Exploring cultures and communities – the slow way

Letter from Europe

  • — Issue 2011/4 posted by hidden europe on

Travel and myth-making naturally go hand in hand. Arabia is a product of the European imagination. Romanticised views of the desert and rumours of ancient cities lost in great seas of sand conspire to create picture-book images of an Arabia that hardly match reality.

article summary —

Dear fellow travellers

hidden europe co-editor Nicky Gardner has been travelling in the Middle East and, unusually for our e-brief, pens a few thoughts that take us well beyond Europe.

Travel and myth-making naturally go hand in hand. Arabia is a product of the European imagination. Romanticised views of the desert and rumours of ancient cities lost in great seas of sand conspire to create picture-book images of an Arabia that hardly match reality. Early travel writers submitted accounts of forbidden cities like Mecca and Medina without ever actually going to either place. And travellers who really did venture into the interior of the Arabian Peninsula were so consumed by the desert and its ways that their European identity was compromised. Think of St John Philby who crossed the Rub al Khali (the formidable sand sea often dubbed the Empty Quarter or sometimes just referred to as The Sands). In Arabia, they still refer to the late Philby as Sheikh Abdullah.

Among the Bedu

Wilfred Thesiger, perhaps the greatest of the twentieth-century explorers of Arabia, was far more at home among the Bedu than ever he was in English society. His passionate affection for Arabia, crossing the Empty Quarter by camel and travelling in disguise through the interior of Oman, fed images of Arabia as a territory where, if one did not die of thirst, one might all too easily come to an unhappy end in some ill-tempered tribal feud.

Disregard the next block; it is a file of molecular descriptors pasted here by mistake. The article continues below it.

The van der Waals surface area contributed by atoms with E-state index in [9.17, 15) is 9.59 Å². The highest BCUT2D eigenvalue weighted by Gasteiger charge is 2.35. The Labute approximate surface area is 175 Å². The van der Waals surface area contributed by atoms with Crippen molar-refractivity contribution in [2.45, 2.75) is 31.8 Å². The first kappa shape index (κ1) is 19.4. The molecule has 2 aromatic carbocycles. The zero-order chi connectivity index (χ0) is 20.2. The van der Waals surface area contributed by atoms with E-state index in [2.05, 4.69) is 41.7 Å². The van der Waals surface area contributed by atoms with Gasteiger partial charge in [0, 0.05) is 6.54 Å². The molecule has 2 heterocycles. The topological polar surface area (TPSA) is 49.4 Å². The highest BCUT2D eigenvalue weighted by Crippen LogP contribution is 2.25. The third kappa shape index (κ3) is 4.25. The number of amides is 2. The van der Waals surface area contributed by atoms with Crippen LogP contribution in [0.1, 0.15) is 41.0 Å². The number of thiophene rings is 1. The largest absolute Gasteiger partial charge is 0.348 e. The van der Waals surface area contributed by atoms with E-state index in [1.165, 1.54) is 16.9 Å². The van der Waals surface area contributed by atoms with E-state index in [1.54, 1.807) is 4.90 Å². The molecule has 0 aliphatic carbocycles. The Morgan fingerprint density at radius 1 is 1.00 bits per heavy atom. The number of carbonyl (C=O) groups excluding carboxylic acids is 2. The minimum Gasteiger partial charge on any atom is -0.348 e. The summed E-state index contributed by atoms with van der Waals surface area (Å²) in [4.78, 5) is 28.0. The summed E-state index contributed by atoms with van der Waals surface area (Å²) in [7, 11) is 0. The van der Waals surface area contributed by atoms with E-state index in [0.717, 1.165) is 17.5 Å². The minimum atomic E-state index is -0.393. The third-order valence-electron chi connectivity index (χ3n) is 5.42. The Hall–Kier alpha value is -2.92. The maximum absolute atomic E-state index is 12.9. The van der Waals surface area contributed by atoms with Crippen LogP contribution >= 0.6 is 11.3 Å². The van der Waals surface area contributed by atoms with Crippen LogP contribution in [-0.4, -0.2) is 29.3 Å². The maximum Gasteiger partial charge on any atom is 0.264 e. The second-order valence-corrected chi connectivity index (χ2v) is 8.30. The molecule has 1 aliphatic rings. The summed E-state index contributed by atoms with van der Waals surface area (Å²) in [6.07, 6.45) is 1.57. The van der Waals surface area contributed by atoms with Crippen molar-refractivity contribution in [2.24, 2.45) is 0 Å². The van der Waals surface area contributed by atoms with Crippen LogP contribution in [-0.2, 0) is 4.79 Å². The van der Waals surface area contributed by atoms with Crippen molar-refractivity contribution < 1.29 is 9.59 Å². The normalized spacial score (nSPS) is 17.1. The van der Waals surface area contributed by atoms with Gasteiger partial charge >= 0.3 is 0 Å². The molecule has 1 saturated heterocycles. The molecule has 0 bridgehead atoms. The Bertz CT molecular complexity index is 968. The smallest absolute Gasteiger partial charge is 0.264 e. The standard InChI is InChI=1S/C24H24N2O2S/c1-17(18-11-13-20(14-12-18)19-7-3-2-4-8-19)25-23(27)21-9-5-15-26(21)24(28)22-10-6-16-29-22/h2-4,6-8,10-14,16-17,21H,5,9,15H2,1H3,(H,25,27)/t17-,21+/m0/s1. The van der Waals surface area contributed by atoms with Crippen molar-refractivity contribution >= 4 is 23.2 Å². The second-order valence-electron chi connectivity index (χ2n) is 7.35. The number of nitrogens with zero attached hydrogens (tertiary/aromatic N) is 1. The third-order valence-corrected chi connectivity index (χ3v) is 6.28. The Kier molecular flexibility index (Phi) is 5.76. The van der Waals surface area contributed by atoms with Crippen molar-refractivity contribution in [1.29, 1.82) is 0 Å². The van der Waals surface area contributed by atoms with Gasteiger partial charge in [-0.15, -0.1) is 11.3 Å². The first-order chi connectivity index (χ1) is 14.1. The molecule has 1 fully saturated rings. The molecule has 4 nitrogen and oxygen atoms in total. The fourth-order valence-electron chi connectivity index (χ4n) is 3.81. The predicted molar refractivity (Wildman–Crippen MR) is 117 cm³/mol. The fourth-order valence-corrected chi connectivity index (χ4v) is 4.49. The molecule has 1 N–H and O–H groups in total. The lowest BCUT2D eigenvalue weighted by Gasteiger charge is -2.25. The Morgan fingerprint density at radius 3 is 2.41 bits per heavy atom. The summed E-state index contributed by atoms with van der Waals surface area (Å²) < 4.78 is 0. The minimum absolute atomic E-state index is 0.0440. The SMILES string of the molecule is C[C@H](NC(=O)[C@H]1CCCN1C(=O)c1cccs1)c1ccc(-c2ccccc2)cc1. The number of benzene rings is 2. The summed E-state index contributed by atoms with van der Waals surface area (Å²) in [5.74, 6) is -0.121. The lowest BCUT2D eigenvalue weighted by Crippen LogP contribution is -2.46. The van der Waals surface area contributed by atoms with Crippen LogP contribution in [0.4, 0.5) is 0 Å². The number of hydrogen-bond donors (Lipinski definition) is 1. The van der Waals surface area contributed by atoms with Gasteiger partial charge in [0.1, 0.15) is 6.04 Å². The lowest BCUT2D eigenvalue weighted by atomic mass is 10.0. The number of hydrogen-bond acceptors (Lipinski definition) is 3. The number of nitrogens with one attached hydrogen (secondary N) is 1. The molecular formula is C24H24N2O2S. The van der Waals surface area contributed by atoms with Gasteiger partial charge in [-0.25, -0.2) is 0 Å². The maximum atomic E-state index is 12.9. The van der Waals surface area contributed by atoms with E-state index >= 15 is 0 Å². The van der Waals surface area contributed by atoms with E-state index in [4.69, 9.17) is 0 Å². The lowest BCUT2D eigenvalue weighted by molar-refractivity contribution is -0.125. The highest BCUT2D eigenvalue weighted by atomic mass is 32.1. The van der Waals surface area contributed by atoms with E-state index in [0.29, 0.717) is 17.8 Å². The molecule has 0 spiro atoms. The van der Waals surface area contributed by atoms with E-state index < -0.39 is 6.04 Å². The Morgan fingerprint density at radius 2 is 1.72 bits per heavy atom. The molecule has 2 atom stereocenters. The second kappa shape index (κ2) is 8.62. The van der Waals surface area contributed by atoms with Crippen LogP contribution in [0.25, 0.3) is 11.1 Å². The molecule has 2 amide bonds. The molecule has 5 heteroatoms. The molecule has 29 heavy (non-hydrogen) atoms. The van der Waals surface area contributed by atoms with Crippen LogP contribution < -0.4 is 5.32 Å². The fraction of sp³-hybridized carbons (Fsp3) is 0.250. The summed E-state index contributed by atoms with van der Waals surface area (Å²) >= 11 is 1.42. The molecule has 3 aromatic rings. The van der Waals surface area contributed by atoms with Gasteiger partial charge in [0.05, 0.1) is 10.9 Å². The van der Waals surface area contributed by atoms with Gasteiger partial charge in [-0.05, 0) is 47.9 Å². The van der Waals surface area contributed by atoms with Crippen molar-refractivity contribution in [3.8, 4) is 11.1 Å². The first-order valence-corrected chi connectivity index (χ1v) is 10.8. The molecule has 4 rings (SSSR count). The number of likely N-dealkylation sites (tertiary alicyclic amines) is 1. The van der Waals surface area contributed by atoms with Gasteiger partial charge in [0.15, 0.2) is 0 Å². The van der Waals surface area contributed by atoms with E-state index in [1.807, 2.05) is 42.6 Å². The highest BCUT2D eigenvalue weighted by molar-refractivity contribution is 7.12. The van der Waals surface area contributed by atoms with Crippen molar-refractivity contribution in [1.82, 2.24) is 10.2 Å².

In November 1946, Thesiger and his Bedu took nine days to travel from Shisr to Muqshin - both remote oases in the barren country between the mountains of Dhofar and the Empty Quarter. Today, it is an easy four hour drive, most of it on the modern paved highway that links Salalah with Muscat. Omanis certainly know how to build great roads.

When Thesiger arrived in Abu Dhabi in March 1949, at the end of his second crossing of the Empty Quarter, he forded a salt creek to find "a small dilapidated town that stretched out along the shore". The fort, home to Shakhbut who ruled Abu Dhabi, was shut and barred. Thesiger and his exhausted Bedu unloaded their camels and slept amid the rubbish in the shadow of the fortress walls. Nowadays, Abu Dhabi is the bustling capital of the United Arab Emirates, one of the richest cities in the world with a population nudging one million.

Sands of time

I thought there would be nothing of Arabia in the new Abu Dhabi that has sprung up on that little island in the Persian Gulf. The gazelles have long since fled. But nature has her ways and my short stay in Abu Dhabi coincided with a fabulous sandstorm. A diffuse yellow light turned quickly to dense fog and the harsh sand blew hard against my face. I saw nothing of the skyscrapers. Amid the blowing sand, modernity was eclipsed by the Arabia of the imagination. I was back with the Bedu, back in the Arabia that has so fascinated European travel writers and explorers for many centuries.

Nicky Gardner
(editor, hidden europe magazine)

You can see a small selection of Nicky's pictures of Oman on our website.

This article was published in Letter from Europe.

About The Authors

hidden europe

and Susanne Kries manage hidden europe, a Berlin-based editorial bureau that supplies text and images to media across Europe. Together they edit hidden europe magazine. Nicky and Susanne are dedicated slow travellers. They delight in discovering the exotic in the everyday.